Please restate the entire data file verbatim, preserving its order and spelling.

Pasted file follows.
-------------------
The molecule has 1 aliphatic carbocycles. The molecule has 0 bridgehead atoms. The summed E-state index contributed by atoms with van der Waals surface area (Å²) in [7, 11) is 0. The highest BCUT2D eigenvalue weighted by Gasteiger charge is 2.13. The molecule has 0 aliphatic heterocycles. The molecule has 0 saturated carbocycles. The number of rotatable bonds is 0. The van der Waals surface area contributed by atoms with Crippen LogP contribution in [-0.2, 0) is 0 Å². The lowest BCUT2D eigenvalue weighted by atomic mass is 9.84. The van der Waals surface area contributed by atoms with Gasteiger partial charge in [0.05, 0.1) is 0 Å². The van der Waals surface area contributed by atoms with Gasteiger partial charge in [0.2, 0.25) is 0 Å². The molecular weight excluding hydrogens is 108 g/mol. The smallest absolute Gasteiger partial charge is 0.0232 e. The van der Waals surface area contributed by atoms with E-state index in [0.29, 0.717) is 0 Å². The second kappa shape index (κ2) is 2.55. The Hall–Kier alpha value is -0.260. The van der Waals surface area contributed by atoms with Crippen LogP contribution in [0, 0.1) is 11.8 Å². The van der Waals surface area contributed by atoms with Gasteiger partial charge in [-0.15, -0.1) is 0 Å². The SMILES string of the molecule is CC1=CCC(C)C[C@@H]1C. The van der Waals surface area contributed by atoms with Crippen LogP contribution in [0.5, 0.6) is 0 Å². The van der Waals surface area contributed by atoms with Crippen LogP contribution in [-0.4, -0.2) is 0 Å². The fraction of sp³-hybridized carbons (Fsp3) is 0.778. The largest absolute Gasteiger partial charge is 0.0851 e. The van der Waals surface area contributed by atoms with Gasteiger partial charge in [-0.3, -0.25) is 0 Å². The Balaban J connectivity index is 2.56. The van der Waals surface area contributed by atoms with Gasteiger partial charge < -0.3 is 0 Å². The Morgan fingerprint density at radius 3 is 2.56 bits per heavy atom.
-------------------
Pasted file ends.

The molecule has 1 aliphatic carbocycles. The molecule has 0 bridgehead atoms. The summed E-state index contributed by atoms with van der Waals surface area (Å²) in [7, 11) is 0. The highest BCUT2D eigenvalue weighted by Gasteiger charge is 2.13. The molecule has 0 aliphatic heterocycles. The molecule has 0 saturated carbocycles. The number of rotatable bonds is 0. The van der Waals surface area contributed by atoms with Crippen LogP contribution in [-0.2, 0) is 0 Å². The lowest BCUT2D eigenvalue weighted by atomic mass is 9.84. The van der Waals surface area contributed by atoms with Gasteiger partial charge in [0.05, 0.1) is 0 Å². The van der Waals surface area contributed by atoms with Gasteiger partial charge in [0.2, 0.25) is 0 Å². The molecular weight excluding hydrogens is 108 g/mol. The smallest absolute Gasteiger partial charge is 0.0232 e. The van der Waals surface area contributed by atoms with E-state index in [0.29, 0.717) is 0 Å². The second kappa shape index (κ2) is 2.55. The Hall–Kier alpha value is -0.260. The van der Waals surface area contributed by atoms with Crippen LogP contribution in [0, 0.1) is 11.8 Å². The van der Waals surface area contributed by atoms with Gasteiger partial charge in [-0.15, -0.1) is 0 Å². The SMILES string of the molecule is CC1=CCC(C)C[C@@H]1C. The van der Waals surface area contributed by atoms with Crippen LogP contribution in [0.5, 0.6) is 0 Å². The van der Waals surface area contributed by atoms with Crippen LogP contribution in [-0.4, -0.2) is 0 Å². The fraction of sp³-hybridized carbons (Fsp3) is 0.778. The largest absolute Gasteiger partial charge is 0.0851 e. The van der Waals surface area contributed by atoms with Gasteiger partial charge in [-0.3, -0.25) is 0 Å². The Balaban J connectivity index is 2.56. The van der Waals surface area contributed by atoms with Gasteiger partial charge < -0.3 is 0 Å². The Morgan fingerprint density at radius 3 is 2.56 bits per heavy atom.